Name for older men dating younger women
Ryan addresses the issue of prehistoric mortality in his book.
For some reason, we think that life expectancy is a good measure of this, though it is simply an average.
Infant mortality and childhood deaths bring the life expectancy down, bringing it to the thirties and forties, even though there's not much evidence to show that adult prehistoric peoples were dropping dead at 35-40.
I think that it was by looking at teeth that we can't tell if a full grown adult is older than 35, so many skeletons were simply recorded as 35 , so these life expectancy calculations greatly misinterpret the data. Evolution wise, it is also true that a 40-something man is unlikely to win a fight with an 18-year-old in his physical prime.
Or, as Amy Benfer observed, "the history of feminism is the history of women attempting to excommunicate each other from the High Priestesshood", the crucial point being that neither Ryan nor Schwyzer is questioning whether there should even be a High Priestesshood in the first place, merely who they champion.
Ryan actually misses the better, simpler darwinian argument: Age alone should be a single, easily observable, decent proxy for male fitness in primitive environments.
) had outlasted almost all the competition just by managing to survive a ton: incurable diseases and injuries; instances of really bad judgment, unfavorable environmental conditions, being taken down and out to dinner by a hyena, getting clubbed in the head by an unruly starving neighbor or marauder, etc, etc. maximally fecund young women should go to these fittest-of-the-fit, savvy old war horses.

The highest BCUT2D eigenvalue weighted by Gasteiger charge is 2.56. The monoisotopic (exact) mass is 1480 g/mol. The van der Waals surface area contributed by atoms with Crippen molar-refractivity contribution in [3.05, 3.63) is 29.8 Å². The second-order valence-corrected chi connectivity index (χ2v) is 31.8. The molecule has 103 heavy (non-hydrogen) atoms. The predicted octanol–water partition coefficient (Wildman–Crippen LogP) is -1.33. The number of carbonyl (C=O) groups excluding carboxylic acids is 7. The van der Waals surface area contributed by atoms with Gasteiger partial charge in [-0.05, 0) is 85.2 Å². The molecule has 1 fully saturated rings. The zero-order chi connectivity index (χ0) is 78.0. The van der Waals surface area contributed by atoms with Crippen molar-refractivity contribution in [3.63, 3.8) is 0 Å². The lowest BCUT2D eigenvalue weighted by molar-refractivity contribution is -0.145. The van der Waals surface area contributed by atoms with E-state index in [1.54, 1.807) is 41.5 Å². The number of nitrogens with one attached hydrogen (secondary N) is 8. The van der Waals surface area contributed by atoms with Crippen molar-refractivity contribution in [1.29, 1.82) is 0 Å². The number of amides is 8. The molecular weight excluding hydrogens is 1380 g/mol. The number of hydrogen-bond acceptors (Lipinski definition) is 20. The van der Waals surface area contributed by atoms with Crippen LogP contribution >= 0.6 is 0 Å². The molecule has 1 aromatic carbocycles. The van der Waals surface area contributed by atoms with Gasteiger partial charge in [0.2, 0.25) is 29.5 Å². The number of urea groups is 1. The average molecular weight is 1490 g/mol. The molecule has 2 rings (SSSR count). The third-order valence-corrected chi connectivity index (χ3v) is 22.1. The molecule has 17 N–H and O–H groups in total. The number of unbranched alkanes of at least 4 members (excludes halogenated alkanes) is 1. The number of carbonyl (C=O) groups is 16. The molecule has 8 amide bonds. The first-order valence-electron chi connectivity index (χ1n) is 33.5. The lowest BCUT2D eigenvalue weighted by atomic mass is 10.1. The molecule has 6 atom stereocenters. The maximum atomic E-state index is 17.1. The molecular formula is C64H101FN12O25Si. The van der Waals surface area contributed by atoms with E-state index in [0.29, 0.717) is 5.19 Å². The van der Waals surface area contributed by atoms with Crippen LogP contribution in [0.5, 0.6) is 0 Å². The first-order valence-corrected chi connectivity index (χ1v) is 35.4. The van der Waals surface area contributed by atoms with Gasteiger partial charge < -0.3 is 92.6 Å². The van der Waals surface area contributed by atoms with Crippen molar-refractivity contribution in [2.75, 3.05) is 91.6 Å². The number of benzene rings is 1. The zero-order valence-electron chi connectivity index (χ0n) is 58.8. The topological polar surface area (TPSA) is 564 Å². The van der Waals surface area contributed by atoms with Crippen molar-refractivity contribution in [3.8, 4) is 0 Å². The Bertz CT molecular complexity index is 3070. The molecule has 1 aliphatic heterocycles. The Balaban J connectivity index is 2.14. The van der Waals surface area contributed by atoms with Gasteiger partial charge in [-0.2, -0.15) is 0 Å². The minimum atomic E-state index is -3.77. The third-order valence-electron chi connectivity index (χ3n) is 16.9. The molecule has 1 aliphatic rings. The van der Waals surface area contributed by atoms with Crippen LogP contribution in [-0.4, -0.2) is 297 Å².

And the girls should uniformly find them very sexy and attractive, if not irresistible.
This clearly isn't quite the case, so some women are getting sub-optimal men, and it's feminism's woe-manly job to complain endlessly about this, like everything else.
To back up his thesis that this isn't a reflection of a "natural" desire on men's part, Schwyzer cites a 2007 study done in Sweden (though linking only to an article in The Economist that briefly mentions the study). Here's the first paragraph of their discussion at the end of the paper: "We show that the offspring count of both men and women who did not change their partner (i.e.
the other parent) between the birth of their first and last child increased, .
If anyone's suffering from a "pre-feminist fantasy" in this situation, it would appear to be Mr. * Full disclosure: I've met Hugo Schwyzer when we appeared together on The Point, and he seemed like a nice enough guy.